Here’s a somewhat audacious print, the result of playfully mashing my crush on old, now overly-decorative display fonts with the transparent ink of a Risograph machine.
The idea for this poster came from an article I read recently about the radical history of fighting for public memorials to challenge nationalist agendas in Berlin: “What America Can Learn from Berlin’s Struggle to Face It’s Violent Past” (Hunter Oatman-Stanford, Collector’s Weekly). In the piece, the author discusses Berliner Geschichtswerkstatt/Berlin History Workshop, one group at the forefront of a 1980’s push for public works that would address Germany’s violent history. Those variant and deeply moving memorials are now comfortably a part of the landscape of Berlin, but the paradigm shift which made that a reality took years of work (some of it extralegal) to realize. Tactically, I could relate.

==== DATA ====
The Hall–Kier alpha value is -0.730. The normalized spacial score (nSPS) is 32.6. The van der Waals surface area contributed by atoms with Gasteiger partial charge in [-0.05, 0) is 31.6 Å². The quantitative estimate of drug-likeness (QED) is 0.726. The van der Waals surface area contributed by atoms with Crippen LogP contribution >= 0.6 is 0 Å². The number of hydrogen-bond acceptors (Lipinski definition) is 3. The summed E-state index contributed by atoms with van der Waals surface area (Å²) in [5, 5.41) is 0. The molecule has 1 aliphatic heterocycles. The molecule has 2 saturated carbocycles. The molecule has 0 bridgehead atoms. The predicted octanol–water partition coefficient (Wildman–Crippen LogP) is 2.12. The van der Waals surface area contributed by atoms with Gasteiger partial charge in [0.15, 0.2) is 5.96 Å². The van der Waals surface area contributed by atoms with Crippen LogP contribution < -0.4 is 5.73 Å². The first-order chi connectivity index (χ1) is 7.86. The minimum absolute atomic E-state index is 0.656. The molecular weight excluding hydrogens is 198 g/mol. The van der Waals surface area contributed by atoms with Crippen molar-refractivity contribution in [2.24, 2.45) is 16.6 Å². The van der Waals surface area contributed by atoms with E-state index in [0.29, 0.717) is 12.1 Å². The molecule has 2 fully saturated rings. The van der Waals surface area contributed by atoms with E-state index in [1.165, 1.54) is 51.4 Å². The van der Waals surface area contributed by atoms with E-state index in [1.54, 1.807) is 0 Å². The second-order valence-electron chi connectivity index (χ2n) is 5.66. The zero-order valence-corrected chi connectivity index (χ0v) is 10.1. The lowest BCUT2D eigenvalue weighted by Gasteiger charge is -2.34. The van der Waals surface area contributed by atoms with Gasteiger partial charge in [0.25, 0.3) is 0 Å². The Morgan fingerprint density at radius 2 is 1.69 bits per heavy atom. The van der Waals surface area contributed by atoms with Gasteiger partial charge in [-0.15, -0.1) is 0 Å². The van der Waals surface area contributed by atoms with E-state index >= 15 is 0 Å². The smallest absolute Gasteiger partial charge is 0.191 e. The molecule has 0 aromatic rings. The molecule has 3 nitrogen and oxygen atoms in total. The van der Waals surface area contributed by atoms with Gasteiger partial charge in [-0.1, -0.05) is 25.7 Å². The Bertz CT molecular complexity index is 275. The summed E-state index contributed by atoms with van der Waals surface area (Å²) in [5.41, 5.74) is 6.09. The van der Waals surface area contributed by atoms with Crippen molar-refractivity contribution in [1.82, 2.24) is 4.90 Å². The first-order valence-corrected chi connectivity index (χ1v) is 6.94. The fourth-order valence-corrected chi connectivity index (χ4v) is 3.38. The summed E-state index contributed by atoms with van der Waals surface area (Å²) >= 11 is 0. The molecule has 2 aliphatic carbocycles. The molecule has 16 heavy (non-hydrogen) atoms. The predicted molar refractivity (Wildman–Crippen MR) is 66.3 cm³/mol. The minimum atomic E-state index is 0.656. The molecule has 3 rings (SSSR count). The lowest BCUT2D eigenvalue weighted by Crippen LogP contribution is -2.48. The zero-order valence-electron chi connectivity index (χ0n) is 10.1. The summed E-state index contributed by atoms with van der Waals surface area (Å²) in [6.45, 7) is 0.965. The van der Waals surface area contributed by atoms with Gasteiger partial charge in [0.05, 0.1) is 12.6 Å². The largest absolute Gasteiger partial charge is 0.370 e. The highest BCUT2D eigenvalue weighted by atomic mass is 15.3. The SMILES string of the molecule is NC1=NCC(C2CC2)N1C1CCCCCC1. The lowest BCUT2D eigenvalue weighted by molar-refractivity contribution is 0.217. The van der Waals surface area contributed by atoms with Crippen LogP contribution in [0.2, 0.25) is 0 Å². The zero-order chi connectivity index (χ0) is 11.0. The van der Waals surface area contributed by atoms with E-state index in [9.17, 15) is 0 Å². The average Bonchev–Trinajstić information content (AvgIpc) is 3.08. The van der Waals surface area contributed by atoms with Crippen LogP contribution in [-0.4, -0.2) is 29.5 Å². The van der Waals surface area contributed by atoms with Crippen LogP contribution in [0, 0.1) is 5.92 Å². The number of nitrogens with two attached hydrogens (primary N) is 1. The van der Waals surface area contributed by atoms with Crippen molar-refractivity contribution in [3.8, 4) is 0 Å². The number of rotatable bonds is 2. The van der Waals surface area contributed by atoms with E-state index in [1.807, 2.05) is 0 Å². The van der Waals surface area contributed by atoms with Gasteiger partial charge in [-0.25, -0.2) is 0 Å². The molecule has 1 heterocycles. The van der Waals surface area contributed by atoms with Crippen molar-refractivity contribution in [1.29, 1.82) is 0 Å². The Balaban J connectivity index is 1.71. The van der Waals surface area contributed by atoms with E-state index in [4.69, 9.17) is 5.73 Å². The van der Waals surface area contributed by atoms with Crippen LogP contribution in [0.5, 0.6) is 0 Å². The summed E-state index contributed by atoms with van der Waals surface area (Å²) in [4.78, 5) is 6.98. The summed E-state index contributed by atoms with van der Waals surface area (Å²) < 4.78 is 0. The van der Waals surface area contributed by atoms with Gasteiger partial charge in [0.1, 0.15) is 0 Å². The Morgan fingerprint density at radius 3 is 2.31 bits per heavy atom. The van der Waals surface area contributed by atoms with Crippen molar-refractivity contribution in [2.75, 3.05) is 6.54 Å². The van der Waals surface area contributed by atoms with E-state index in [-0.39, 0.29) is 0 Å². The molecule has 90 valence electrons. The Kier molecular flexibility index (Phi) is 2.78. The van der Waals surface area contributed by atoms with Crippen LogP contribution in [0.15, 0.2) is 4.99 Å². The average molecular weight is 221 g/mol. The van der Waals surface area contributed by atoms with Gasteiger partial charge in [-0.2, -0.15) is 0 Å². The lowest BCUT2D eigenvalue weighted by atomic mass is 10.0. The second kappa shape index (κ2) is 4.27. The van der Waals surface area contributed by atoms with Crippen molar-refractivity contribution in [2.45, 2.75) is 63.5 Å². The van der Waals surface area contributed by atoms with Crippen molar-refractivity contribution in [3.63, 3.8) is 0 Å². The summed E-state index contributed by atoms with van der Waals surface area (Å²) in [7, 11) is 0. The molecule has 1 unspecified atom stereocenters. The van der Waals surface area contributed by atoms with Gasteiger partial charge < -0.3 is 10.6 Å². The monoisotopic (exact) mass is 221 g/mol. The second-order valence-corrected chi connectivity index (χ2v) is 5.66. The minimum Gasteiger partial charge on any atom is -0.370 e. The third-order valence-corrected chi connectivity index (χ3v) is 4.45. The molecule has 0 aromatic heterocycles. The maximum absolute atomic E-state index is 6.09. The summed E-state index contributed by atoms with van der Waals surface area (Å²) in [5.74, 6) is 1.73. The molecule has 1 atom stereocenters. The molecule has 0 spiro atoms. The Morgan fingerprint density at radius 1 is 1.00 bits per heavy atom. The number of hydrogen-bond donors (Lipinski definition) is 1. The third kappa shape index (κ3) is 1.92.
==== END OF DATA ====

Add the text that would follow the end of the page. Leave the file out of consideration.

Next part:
Grabe wo du stehst!
Towards re-imagining a People’s History on the everyday streets of the United States!
If “the strike was broken” every time you read about a worker’s struggle that happened on the soil you’re standing on, you might begin to think that every strike has always been broken, and the horizon of collective action and potential for true solidarity might seem like an ideological fantasy…